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BCP to present ‘Harvey’ April 5 to 20

James Jackson practices his lines in a run-through of the Beaumont Community Players upcoming production ‘Harvey,’ Thursday, at the Betty Greenberg Center. UP photo by Noah Dawlearn

James Jackson practices his lines in a run-through of the Beaumont Community Players
upcoming production ‘Harvey,’

Thursday, at the Betty Greenberg Center. UP photo by Noah Dawlearn

Mild-mannered Elwood P. Dowd has a friend, Harvey. The problem is no one else can see the six-feet tall rabbit but Elwood.

Trouble starts when Elwood introduces Harvey to his friends and family, including his social-climbing obsessed sister, Veta Louis and niece, Myrtle Mae, who find the invisible pookah a societal embarrassment. 

Beaumont Community Players will present the Pulitzer Prize-winning play, “Harvey,” written by Mary Chase, April 5 to 20, in the Betty Greenberg Center for the Performing Arts.

Director Bert Smith said that he loves directing comedies or musicals, and “Harvey” is an elegant, wonderfully funny and beautifully written play.

“The thing about it, is by the end of the show, you’d be pretty convinced there really is a pookah involved with Elwood P. Dowd,” he said. 

James Jackson plays Elwood and said that Elwood’s carefree and in-the-moment character thrives on being purely pleasant towards people, which he can relate to.

“In today’s world of mindfulness, I believe that Elwood is fully aware, as he likes to be wherever he is and he enjoys every moment,” Jackson said. “That’s kind of what today’s consciousness is leaning towards, and if I can be just like him, I would love it.”

Not everyone can be as pleasant as Elwood. His sister, Veta, played by Rachel Cain, tries to put him into an insane asylum. Elwood walks out of the asylum and didn’t have a clue what was going on. His pleasant demeanor means things always ends up in his favor.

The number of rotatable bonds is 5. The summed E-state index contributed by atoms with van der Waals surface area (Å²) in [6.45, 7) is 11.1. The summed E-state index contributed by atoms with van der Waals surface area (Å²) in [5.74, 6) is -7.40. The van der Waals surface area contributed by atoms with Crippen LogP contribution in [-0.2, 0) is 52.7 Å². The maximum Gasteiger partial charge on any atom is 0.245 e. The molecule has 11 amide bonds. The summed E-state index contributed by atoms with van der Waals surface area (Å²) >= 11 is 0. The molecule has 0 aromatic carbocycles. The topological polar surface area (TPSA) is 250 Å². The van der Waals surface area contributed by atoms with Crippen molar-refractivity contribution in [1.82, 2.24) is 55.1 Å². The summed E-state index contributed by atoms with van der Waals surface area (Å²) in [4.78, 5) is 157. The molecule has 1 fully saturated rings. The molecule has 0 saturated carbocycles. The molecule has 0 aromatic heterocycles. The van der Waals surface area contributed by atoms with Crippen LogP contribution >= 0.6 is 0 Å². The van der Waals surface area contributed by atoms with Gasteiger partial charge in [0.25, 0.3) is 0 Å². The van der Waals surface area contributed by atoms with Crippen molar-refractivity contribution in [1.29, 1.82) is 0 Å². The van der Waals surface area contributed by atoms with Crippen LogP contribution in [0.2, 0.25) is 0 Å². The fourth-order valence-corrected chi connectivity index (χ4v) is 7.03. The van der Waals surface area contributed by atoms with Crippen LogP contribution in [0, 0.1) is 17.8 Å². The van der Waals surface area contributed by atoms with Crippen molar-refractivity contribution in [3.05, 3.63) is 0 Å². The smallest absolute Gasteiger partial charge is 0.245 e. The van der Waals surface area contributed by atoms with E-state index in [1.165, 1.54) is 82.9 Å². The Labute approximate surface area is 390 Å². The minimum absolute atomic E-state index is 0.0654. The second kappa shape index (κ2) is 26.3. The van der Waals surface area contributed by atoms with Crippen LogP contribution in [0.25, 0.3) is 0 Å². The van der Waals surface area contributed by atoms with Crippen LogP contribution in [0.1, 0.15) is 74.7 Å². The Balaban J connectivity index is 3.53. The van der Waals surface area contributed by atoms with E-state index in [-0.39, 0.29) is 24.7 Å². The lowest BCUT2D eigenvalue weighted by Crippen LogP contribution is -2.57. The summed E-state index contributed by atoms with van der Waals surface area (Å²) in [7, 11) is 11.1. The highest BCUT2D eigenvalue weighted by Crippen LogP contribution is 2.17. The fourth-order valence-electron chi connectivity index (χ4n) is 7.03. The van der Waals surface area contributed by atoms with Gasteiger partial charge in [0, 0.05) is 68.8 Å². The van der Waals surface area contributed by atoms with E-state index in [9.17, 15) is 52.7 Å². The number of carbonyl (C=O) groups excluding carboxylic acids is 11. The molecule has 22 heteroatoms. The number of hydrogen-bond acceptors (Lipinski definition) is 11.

“That’s what they always say, ‘Watch out for him, he’ll always get the best of you,’” Jackson said. “But he’s not trying to, because he’s just being and enjoying himself.”

Cain said Veta struggles with balancing her love for her brother and for her daughter.

“On one hand, she loves her brother, and she doesn’t want to commit him, but on the other hand, she also loves her daughter,” she said. “Veta can’t get her daughter into this societal group of people and get her married off, because her brother is such an embarrassment.”

People can relate to Veta’s character because we all give into societal pressure, Cain said.

“I think we’ve all experienced that at some point in our life, doing what we think society says we should do as opposed to what we feel in our heart is right,” she said.

The play showcases acceptance of people who are different, Cain said.

“By the end of the show, Veta learns to accepts her brother for who he is — and his rabbit,” Cain said.

Smith said as his cast and crew dive deeper into the play, they notice little subtleties, references to things and ways that the characters interact, and the interests between the characters are more than meets the eye.

“Harvey is written in the 1940s, which is right after World War II and the Great Depression, and that was a terrible time in the history of the world,” he said. “I think that really and truly, ‘Harvey’ is almost more relevant today than it was then.

“We’ve got a lot of people that don’t get along. We pretend to be offended and we villainize everybody we don’t trust or like — we need an Elwood P. Dowd around, who is always pleasant.”

Smith said there’s a quote that Elwood says to his psychiatrist, ‘You know doctor, I know what my family thinks of Harvey, but I often wonder what Harvey’s family thinks of me,’ which makes his character so refreshing.  

“There’s a reality to this good presence in the world that he wants to relate to, and he seems to always do well by always just being nice to people,” he said. “We need that. We need somebody who accepts everybody for exactly what they are and doesn’t make judgements.   

“One of Elwood’s famous lines is, ‘My mother taught me that you either have to be oh-so-smart, or oh-so-pleasant — I choose pleasant.’”

Show times are 7:30 p.m., April 5, 6, 12, 18, 19 and 20 with a 2 p.m. matineé April 13.

Tickets are $23 for adults, $21 for seniors and students, and $12 for children.

BCP is located at 4155 Laurel in Beaumont. 

For more information, visit www.Beaumontcommunity, or call 833-4664.

Category: Features